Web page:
Ethics — Part 4

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Benedict de Spinoza, THE ETHICS

(Ethica Ordine Geometrico Demonstrata)

Translated by R. H. M. Elwes

PART IV: Of Human Bondage, or the Strength of the Emotions


Human infirmity in moderating and checking the emotions I name bondage:
for, when a man is a prey to his emotions, he is not his own master, but
lies at the mercy of fortune: so much so, that he is often compelled,
while seeing that which is better for him, to follow that which is worse.
Why this is so, and what is good or evil in the emotions, I propose to
show in this part of my treatise. But, before I begin, it would be well
to make a few prefatory observations on perfection and imperfection,
good and evil.

When a man has purposed to make a given thing, and has brought it
to perfection, his work will be pronounced perfect, not only by
himself, but by everyone who rightly knows, or thinks that he knows,
the intention and aim of its author. For instance, suppose anyone sees a
work (which I assume to be not yet completed), and knows that the aim
of the author of that work is to build a house, he will call the work
imperfect; he will, on the other hand, call it perfect, as soon as he
sees that it is carried through to the end, which its author had purposed
for it. But if a man sees a work, the like whereof he has never seen
before, and if he knows not the intention of the artificer, he plainly
cannot know, whether that work be perfect or imperfect. Such seems to
be the primary meaning of these terms.

But, after men began to form general ideas, to think out types of
houses, buildings, towers, &c., and to prefer certain types to others,
it came about, that each man called perfect that which he saw agree
with the general idea he had formed of the thing in question, and called
imperfect that which he saw agree less with his own preconceived type,
even though it had evidently been completed in accordance with the idea
of its artificer. This seems to be the only reason for calling natural
phenomena, which, indeed, are not made with human hands, perfect or
imperfect: for men are wont to form general ideas of things natural, no
less than of things artificial, and such ideas they hold as types,
believing that Nature (who they think does nothing without an object)
has them in view, and has set them as types before herself. Therefore,
when they behold something in Nature, which does not wholly conform to
the preconceived type which they have formed of the thing in question,
they say that Nature has fallen short or has blundered, and has left
her work incomplete. Thus we see that men are wont to style natural
phenomena perfect or imperfect rather from their own prejudices, than
from true knowledge of what they pronounce upon.

Now we showed in the Appendix to Part I., that Nature does not work
with an end in view. For the eternal and infinite Being, which we call
God or Nature, acts by the same necessity as that whereby it exists. For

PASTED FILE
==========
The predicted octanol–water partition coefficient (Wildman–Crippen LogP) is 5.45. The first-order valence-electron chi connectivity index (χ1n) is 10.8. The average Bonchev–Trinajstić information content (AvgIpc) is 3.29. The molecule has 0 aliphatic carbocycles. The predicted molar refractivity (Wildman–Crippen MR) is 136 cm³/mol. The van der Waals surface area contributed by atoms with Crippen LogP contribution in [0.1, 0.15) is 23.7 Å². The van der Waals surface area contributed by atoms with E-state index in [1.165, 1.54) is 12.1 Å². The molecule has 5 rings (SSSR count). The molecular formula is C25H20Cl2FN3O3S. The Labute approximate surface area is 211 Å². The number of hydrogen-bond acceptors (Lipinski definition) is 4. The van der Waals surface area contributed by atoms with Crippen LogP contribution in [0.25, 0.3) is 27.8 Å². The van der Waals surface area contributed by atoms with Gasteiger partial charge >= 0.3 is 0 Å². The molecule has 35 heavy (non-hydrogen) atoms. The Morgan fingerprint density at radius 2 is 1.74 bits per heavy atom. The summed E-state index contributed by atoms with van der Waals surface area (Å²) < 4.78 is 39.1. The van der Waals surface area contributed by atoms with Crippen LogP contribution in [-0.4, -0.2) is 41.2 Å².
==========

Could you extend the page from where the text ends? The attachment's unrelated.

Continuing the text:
we have shown, that by the same necessity of its nature, whereby it
exists, it likewise works (I:xvi.). The reason or cause why God or Nature
exists, and the reason why he acts, are one and the same. Therefore,
as he does not exist for the sake of an end, so neither does he act for
the sake of an end; of his existence and of his action there is neither
origin nor end. Wherefore, a cause which is called final is nothing else
but human desire, in so far as it is considered as the origin or cause
of anything. For example, when we say that to be inhabited is the final
cause of this or that house, we mean nothing more than that a man,
conceiving the conveniences of household life, had a desire to build a
house. Wherefore, the being inhabited, in so far as it is regarded as
a final cause, is nothing else but this particular desire, which is
really the efficient cause; it is regarded as the primary cause,
because men are generally ignorant of the causes of their desires.
They are, as I have often said already, conscious of their own actions
and appetites, but ignorant of the causes whereby they are determined
to any particular desire. Therefore, the common saying that Nature
sometimes falls short, or blunders, and produces things which are
imperfect, I set down among the glosses treated of in the Appendix to
Part 1. Perfection and imperfection, then, are in reality merely modes
of thinking, or notions which we form from a comparison among one
another of individuals of the same species; hence I said above
(, that by reality and perfection I mean the same thing.
For we are wont to refer all the individual things in nature to one
genus, which is called the highest genus, namely, to the category of
Being, whereto absolutely all individuals in nature belong. Thus, in
so far as we refer the individuals in nature to this category, and
comparing them one with another, find that some possess more of being or
reality than others, we, to this extent, say that some are more perfect
than others. Again, in so far as we attribute to them anything implying
negation – as term, end, infirmity, etc., we, to this extent, call them
imperfect, because they do not affect our mind so much as the things
which we call perfect, not because they have any intrinsic deficiency,
or because Nature has blundered. For nothing lies within the scope of a
thing’s nature, save that which follows from the necessity of the nature
of its efficient cause, and whatsoever follows from the necessity of the
nature of its efficient cause necessarily comes to pass.

As for the terms good and bad, they indicate no positive quality in
things regarded in themselves, but are merely modes of thinking, or
notions which we form from the comparison of things one with another.
Thus one and the same thing can be at the same time good, bad, and
indifferent. For instance, music is good for him that is melancholy,
bad for him that mourns; for him that is deaf, it is neither good nor

Nevertheless, though this be so, the terms should still be retained.
For, inasmuch as we desire to form an idea of man as a type of human
nature which we may hold in view, it will be useful for us to retain
the terms in question, in the sense I have indicated.

In what follows, then, I shall mean by, “good” that, which we
certainly know to be a means of approaching more nearly to the type
of human nature, which we have set before ourselves; by “bad,” that
which we certainly know to be a hindrance to us in approaching the
said type. Again, we shall that men are more perfect, or more imperfect,
in proportion as they approach more or less nearly to the said type.
For it must be specially remarked that, when I say that a man passes
from a lesser to a greater perfection, or vice versa, I do not mean
that he is changed from one essence or reality to another; for instance,